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What I Learned From Working With a Big Team

Working on a team is different from going solo

Working on a team is different from going solo

I’ve been working very hard for the last few months on a project to integrate FileMaker with a corporate Enterprise Resource Planning (ERP) solution. Originally, the official decision was to work towards replacing the current FileMaker solution with the enterprise-level tool, but in the end it was much too expensive and inflexible to do so, and FileMaker won the day! (Phew.)

We just implemented into the live environment and everything seems to be going smoothly (so far!).

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Design Pattern and UCD resources

UI Sketch Navigation DiagramI’m speaking at CQDF in Montreal, on the topic of User Interface (UI) design, specifically about Design Patterns and User-Centered Design. My presentation is in French, which means I’ve been learning lots of new vocabulary! (These two sites have been helping me a lot: Le grand dictionnaire terminologique and Linguee)

In preparing my talk, I’ve been doing much research into the topic of UI design patterns, design and user-centered design principles in general, and in how people react to and interact with design in software and in their everyday lives. I love thinking about these kinds of things, so it’s been a very gratifying journey.

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How to Waste Time and Fail At Requirements: Ignore End Users

iStock_000005290011XSmallI have been in meetings recently where some consultants, tasked with building an enterprise software solution based on a FileMaker solution I built, keep asking, “What are the fields and data types the system is tracking?”. Various people involved ask me over and over for lists of fields and tables, and I dutifully give them lists of fields and tables. They ask me for sample data, I give them sample data. Invariably they keep calling me back to meetings. “We looked at the lists of fields and tables. We looked at the sample data. We looked at the requirements documents. So, what are we supposed to be doing?” (I’m paraphrasing but you get the idea.)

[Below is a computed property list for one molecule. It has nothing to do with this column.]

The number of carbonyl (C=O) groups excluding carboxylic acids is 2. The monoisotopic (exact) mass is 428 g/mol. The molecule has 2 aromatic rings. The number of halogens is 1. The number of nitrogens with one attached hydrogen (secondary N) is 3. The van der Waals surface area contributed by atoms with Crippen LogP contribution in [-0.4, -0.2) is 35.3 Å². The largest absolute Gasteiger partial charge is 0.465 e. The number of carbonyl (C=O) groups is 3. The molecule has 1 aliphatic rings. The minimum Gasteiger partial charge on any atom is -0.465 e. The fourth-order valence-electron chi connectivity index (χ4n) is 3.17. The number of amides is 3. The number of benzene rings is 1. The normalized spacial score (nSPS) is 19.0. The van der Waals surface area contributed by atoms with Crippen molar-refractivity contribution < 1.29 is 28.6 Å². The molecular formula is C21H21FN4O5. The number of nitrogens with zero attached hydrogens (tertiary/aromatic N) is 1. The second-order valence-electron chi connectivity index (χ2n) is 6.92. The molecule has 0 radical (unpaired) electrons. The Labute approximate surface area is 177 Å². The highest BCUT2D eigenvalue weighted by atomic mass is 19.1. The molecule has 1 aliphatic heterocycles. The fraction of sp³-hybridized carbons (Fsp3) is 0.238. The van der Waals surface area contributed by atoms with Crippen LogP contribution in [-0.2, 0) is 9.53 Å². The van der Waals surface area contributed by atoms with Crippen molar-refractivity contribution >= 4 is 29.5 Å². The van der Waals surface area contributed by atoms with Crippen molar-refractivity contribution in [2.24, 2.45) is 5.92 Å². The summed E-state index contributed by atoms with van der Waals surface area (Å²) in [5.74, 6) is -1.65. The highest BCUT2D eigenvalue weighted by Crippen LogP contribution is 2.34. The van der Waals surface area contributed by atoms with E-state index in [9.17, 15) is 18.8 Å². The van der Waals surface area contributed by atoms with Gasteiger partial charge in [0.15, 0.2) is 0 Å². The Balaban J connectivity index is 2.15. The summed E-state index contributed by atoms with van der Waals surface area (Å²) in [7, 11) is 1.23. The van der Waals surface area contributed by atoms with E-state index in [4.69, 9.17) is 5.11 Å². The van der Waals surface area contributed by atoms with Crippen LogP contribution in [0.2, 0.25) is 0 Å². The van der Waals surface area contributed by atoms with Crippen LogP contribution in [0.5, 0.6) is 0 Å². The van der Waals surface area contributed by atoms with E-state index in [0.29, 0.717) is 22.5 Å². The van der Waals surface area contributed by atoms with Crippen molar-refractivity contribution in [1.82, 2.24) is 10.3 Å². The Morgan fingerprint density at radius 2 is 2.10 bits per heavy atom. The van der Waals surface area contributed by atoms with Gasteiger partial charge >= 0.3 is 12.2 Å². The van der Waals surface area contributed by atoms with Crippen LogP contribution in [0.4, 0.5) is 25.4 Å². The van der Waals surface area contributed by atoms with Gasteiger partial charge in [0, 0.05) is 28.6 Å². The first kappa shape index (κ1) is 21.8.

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Human vs Computer: Manage Database Records Using an Algorithm

Ordering records using an algorithmIn his book, Thinking Fast and Slow, Nobel prize-winning behavioural economist Daniel Kahneman points out, “Several studies have shown that human decision makers are inferior to a prediction formula even when they are given the score suggested by the formula!” He uses as an example an algorithm that predicts the future price of Bordeaux wines using three weather-related variables, which has an accuracy of .90!

It might seem surprising that a formula can make better predictions than a human expert. After all, we know that computers are not as “smart” as people are. They can’t learn the way we do, make associations, accommodate to changing rules, or get the concept of humour. They do, however, make mathematical calculations much faster than people can, more accurately, and over much larger sets. And they don’t second-guess themselves over the results.

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